"It's only to get away from that fat fellow, you know, the druggist." She pressed his elbow.
"What's the meaning of that?" he asked himself. And he looked at her out of the corner of his eyes.
Her profile was so calm that one could guess nothing from it. It stood out in the light from the oval of her bonnet, with pale ribbons on it like the leaves of weeds. Her eyes with their long curved lashes looked straight before her, and though wide open, they seemed slightly puckered by the cheek-bones, because of the blood pulsing gently under the delicate skin. A pink line ran along the partition between her nostrils. Her head was bent upon her shoulder, and the pearl tips of her white teeth were seen between her lips.
"Is she making fun of me?" thought Rodolphe.
Emma's gesture, however, had only been meant for a warning; for Monsieur Lheureux was accompanying them, and spoke now and again as if to enter into the conversation.
"What a superb day! Everybody is out! The wind is east!"
And neither Madame Bovary nor Rodolphe answered him, whilst at the slightest movement made by them he drew near, saying, "I beg your pardon!" and raised his hat.
When they reached the farrier's house, instead of following the road up to the fence, Rodolphe suddenly turned down a path, drawing with him Madame Bovary. He called out —
"Good evening, Monsieur Lheureux! See you again presently."
"How you got rid of him!" she said, laughing.
"Why," he went on, "allow oneself to be intruded upon by others? And as to-day I have the happiness of being with you — "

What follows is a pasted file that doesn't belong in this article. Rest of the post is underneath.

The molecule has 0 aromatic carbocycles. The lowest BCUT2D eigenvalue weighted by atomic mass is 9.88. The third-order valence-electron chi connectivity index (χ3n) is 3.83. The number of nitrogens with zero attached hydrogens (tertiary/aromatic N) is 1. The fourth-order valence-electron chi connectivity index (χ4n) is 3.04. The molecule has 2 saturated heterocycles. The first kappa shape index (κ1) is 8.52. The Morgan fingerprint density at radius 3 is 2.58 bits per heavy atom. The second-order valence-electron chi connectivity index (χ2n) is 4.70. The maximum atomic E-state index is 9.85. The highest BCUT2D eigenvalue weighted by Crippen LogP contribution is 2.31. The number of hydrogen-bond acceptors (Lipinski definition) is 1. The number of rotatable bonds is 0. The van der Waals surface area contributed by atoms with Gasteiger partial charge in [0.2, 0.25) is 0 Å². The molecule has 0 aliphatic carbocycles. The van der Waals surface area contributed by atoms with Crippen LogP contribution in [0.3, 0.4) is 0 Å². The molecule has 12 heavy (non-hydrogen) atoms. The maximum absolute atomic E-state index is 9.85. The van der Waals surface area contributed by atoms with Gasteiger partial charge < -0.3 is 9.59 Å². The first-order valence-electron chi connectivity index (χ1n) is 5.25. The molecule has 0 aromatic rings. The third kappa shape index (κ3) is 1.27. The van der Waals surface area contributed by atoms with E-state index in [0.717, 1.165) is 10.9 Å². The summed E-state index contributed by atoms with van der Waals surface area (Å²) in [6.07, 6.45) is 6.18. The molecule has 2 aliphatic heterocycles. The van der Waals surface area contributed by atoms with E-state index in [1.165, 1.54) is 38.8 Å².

Emma blushed. He did not finish his sentence. Then he talked of the fine weather and of the pleasure of walking on the grass. A few daisies had sprung up again.
"Here are some pretty Easter daisies," he said, "and enough of them to furnish oracles to all the amorous maids in the place."
He added, "Shall I pick some? What do you think?"
"Are you in love?" she asked, coughing a little.
"H'm, h'm! who knows?" answered Rodolphe.
The meadow began to fill, and the housewives hustled you with their great umbrellas, their baskets, and their babies. One had often to get out of the way of a long file of country folk, servant-maids with blue stockings, flat shoes, silver rings, and who smelt of milk, when one passed close to them. They walked along holding one another by the hand, and thus they spread over the whole field from the row of open trees to the banquet tent.
But this was the examination time, and the farmers one after the other entered a kind of enclosure formed by a long cord supported on sticks.
The beasts were there, their noses towards the cord, and making a confused line with their unequal rumps. Drowsy pigs were burrowing in the earth with their snouts, calves were bleating, lambs baaing; the cows, on knees folded in, were stretching their bellies on the grass, slowly chewing the cud, and blinking their heavy eyelids at the gnats that buzzed round them. Plough-men with bare arms were holding by the halter prancing stallions that neighed with dilated nostrils looking towards the mares. These stood quietly, stretching out their heads and flowing manes, while their foals rested in their shadow, or now and then came and sucked them. And above the long undulation of these crowded animals one saw some white mane rising in the wind like a wave, or some sharp horns sticking out, and the heads of men running about. Apart, outside the enclosure, a hundred paces off, was a large black bull, muzzled, with an iron ring in its nostrils, and who moved no more than if he had been in bronze. A child in rags was holding him by a rope.